To do it right, I’d like to have a “we will be back soon” surrogate server plugged into the internet modem while transitioning, so that the status is reported on-line:

Screen Shot 2011 01 30 at 16.36.21

I could plug in a temporary Linux box, of course, or a laptop. But I want to keep this option available at all times, so a dedicated solution would be more practical. That way I can easily take the server off-line at any moment.

Ah, but that’s easy, with an Ether Card and an RBBB:

Dsc 2434

This combination just needs a 5..6V power supply, and 6 wires between the RBBB and the Ether Card.

Here’s the backSoon.pde sketch, which I’ve added to the EtherCard library:

Screen Shot 2011 01 30 at 17.24.05

In this case, being able to configure the MAC address of the interface as well as the IP address is in fact quite convenient, because this way the modem needn’t notice the hardware switch.

Only needs about 6 Kb. Actually, I’ll probably add a wireless option and use a JeeNode instead, to report total hits every once in a while. But either way, such a “back-soon server” really doesn’t come any simpler than that!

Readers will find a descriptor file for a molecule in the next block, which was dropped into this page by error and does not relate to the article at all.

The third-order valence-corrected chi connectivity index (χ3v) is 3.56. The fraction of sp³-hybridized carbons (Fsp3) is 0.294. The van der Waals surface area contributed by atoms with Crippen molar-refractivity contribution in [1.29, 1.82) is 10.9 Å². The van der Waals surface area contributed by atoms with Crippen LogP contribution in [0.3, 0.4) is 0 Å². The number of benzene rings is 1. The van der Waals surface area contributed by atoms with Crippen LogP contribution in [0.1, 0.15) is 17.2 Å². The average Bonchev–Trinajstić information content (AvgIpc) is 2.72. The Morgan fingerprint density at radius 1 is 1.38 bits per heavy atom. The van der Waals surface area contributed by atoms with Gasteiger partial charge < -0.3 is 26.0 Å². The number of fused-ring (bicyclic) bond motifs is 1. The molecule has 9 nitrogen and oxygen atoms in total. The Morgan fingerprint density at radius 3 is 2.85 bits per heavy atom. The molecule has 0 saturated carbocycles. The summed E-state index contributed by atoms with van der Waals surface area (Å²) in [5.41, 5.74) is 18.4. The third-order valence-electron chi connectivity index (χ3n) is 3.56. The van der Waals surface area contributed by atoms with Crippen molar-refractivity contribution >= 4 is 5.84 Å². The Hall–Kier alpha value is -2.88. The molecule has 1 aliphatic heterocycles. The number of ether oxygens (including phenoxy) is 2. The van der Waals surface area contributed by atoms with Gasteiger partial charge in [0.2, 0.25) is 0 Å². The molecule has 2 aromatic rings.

So if one of these days you see that message while surfing at JeeLabs, you know where it’s coming from :)

PS. I’ve put the back-soon server on-line as a test, it can be reached at http://jeelabs.org:8080/.

EtherNode on a breadboard

In AVR, Hardware, Software on Jan 30, 2011 at 00:01

After some recent comments on the forum about the etherNode.pde sketch, I wanted to make sure that the code is still working properly on this hassle-free setup (as well as with the Carrier Board):

Dsc 2432

And sure enough, it works as intended:

Screen Shot 2011 01 29 at 21.12.06

The output shows some packets from node 19 – which is the modded RFM12B running the RFM12B_OOK sketch, and it’s working nicely as you can see.

This sketch takes about 12 Kb of code (web server + EtherCard + RF12 driver), so there is ample room to add more features in there. You could use a modded RFM12B module, for example, and have everything you need to create a gateway between 868 MHz OOK devices and the LAN. In both directions in fact, since the RFM12B can also be tricked into sending out OOK packets.

Note that the Ether Card uses a few extra I/O pins from the JeeNode, so be sure to connect the 2×4 headers on the SPI/PSI pins between JeeNode and Bridge Board.

And the best part is that even with this Ether Card attached, all 4 ports on the JeeNode are still available for other uses. They are all brought out on the 8 leftmost pins, clearly labeled with both port numbers and Arduino pin numbers. Also available from the bridge board, as bonus: 2 LED’s and a push button.